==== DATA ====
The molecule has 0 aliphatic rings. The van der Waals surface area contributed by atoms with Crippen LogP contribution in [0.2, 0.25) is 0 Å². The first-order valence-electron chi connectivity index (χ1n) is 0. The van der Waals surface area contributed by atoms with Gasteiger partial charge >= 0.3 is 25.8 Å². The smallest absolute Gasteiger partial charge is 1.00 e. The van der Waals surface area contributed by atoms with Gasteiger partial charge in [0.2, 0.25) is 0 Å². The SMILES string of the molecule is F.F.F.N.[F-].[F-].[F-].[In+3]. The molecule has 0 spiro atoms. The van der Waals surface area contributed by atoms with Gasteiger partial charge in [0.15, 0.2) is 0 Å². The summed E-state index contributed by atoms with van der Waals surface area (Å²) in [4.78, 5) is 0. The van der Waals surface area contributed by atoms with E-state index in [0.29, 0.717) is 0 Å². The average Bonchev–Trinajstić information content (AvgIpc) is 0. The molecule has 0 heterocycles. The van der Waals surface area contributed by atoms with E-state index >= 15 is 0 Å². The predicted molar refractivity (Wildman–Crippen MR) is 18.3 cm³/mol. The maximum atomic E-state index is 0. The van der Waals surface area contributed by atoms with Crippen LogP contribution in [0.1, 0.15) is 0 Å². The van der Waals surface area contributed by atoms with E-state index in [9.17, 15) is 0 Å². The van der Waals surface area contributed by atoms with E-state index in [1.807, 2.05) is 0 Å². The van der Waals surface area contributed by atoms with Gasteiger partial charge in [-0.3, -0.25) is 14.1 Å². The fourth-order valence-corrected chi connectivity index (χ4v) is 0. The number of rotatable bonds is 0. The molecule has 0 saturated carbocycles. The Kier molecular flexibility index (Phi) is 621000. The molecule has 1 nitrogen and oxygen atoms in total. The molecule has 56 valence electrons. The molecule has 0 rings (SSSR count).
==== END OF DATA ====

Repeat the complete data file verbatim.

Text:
The molecule has 0 aliphatic rings. The van der Waals surface area contributed by atoms with Crippen LogP contribution in [0.2, 0.25) is 0 Å². The first-order valence-electron chi connectivity index (χ1n) is 0. The van der Waals surface area contributed by atoms with Gasteiger partial charge >= 0.3 is 25.8 Å². The smallest absolute Gasteiger partial charge is 1.00 e. The van der Waals surface area contributed by atoms with Gasteiger partial charge in [0.2, 0.25) is 0 Å². The SMILES string of the molecule is F.F.F.N.[F-].[F-].[F-].[In+3]. The molecule has 0 spiro atoms. The van der Waals surface area contributed by atoms with Gasteiger partial charge in [0.15, 0.2) is 0 Å². The summed E-state index contributed by atoms with van der Waals surface area (Å²) in [4.78, 5) is 0. The van der Waals surface area contributed by atoms with E-state index in [0.29, 0.717) is 0 Å². The average Bonchev–Trinajstić information content (AvgIpc) is 0. The molecule has 0 heterocycles. The van der Waals surface area contributed by atoms with E-state index >= 15 is 0 Å². The predicted molar refractivity (Wildman–Crippen MR) is 18.3 cm³/mol. The maximum atomic E-state index is 0. The van der Waals surface area contributed by atoms with Crippen LogP contribution in [0.1, 0.15) is 0 Å². The van der Waals surface area contributed by atoms with E-state index in [9.17, 15) is 0 Å². The van der Waals surface area contributed by atoms with E-state index in [1.807, 2.05) is 0 Å². The van der Waals surface area contributed by atoms with Gasteiger partial charge in [-0.3, -0.25) is 14.1 Å². The fourth-order valence-corrected chi connectivity index (χ4v) is 0. The number of rotatable bonds is 0. The molecule has 0 saturated carbocycles. The Kier molecular flexibility index (Phi) is 621000. The molecule has 1 nitrogen and oxygen atoms in total. The molecule has 56 valence electrons. The molecule has 0 rings (SSSR count).